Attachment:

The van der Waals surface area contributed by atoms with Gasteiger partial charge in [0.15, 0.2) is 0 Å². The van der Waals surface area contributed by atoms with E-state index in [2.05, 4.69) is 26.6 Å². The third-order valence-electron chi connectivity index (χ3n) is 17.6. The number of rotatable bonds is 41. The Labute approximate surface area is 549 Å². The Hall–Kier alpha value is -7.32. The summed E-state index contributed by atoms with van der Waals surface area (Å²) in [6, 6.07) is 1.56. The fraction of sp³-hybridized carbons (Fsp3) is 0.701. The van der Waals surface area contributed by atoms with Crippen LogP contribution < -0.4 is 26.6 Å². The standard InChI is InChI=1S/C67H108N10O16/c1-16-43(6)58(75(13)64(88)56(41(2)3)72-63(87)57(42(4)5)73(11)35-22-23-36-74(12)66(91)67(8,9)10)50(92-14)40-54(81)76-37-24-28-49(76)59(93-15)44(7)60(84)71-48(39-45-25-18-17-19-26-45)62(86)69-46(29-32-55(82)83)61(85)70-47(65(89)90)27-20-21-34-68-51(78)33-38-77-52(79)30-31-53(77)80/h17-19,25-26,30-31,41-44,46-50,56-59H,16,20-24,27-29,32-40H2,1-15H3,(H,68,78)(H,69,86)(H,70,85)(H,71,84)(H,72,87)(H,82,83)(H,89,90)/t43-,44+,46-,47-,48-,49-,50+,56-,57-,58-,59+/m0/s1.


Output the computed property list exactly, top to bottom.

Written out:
The van der Waals surface area contributed by atoms with Gasteiger partial charge in [0.15, 0.2) is 0 Å². The van der Waals surface area contributed by atoms with E-state index in [2.05, 4.69) is 26.6 Å². The third-order valence-electron chi connectivity index (χ3n) is 17.6. The number of rotatable bonds is 41. The Labute approximate surface area is 549 Å². The Hall–Kier alpha value is -7.32. The summed E-state index contributed by atoms with van der Waals surface area (Å²) in [6, 6.07) is 1.56. The fraction of sp³-hybridized carbons (Fsp3) is 0.701. The van der Waals surface area contributed by atoms with Crippen LogP contribution < -0.4 is 26.6 Å². The standard InChI is InChI=1S/C67H108N10O16/c1-16-43(6)58(75(13)64(88)56(41(2)3)72-63(87)57(42(4)5)73(11)35-22-23-36-74(12)66(91)67(8,9)10)50(92-14)40-54(81)76-37-24-28-49(76)59(93-15)44(7)60(84)71-48(39-45-25-18-17-19-26-45)62(86)69-46(29-32-55(82)83)61(85)70-47(65(89)90)27-20-21-34-68-51(78)33-38-77-52(79)30-31-53(77)80/h17-19,25-26,30-31,41-44,46-50,56-59H,16,20-24,27-29,32-40H2,1-15H3,(H,68,78)(H,69,86)(H,70,85)(H,71,84)(H,72,87)(H,82,83)(H,89,90)/t43-,44+,46-,47-,48-,49-,50+,56-,57-,58-,59+/m0/s1.